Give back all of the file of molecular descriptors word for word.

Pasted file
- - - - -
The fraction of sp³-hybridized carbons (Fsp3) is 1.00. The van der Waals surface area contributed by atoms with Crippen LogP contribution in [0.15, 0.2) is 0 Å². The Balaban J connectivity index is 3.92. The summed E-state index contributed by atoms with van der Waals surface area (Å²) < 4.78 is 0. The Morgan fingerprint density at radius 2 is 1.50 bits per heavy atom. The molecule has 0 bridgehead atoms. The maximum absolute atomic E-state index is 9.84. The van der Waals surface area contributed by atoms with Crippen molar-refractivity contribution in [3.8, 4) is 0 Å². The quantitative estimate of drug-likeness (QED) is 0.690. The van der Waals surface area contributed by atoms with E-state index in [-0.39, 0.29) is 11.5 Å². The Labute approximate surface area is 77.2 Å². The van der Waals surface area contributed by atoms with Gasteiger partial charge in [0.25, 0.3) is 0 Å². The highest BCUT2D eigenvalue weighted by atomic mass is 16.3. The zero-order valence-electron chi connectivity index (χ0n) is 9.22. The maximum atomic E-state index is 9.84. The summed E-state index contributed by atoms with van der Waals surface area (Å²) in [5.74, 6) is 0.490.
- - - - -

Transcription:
The fraction of sp³-hybridized carbons (Fsp3) is 1.00. The van der Waals surface area contributed by atoms with Crippen LogP contribution in [0.15, 0.2) is 0 Å². The Balaban J connectivity index is 3.92. The summed E-state index contributed by atoms with van der Waals surface area (Å²) < 4.78 is 0. The Morgan fingerprint density at radius 2 is 1.50 bits per heavy atom. The molecule has 0 bridgehead atoms. The maximum absolute atomic E-state index is 9.84. The van der Waals surface area contributed by atoms with Crippen molar-refractivity contribution in [3.8, 4) is 0 Å². The quantitative estimate of drug-likeness (QED) is 0.690. The van der Waals surface area contributed by atoms with E-state index in [-0.39, 0.29) is 11.5 Å². The Labute approximate surface area is 77.2 Å². The van der Waals surface area contributed by atoms with Gasteiger partial charge in [0.25, 0.3) is 0 Å². The highest BCUT2D eigenvalue weighted by atomic mass is 16.3. The zero-order valence-electron chi connectivity index (χ0n) is 9.22. The maximum atomic E-state index is 9.84. The summed E-state index contributed by atoms with van der Waals surface area (Å²) in [5.74, 6) is 0.490.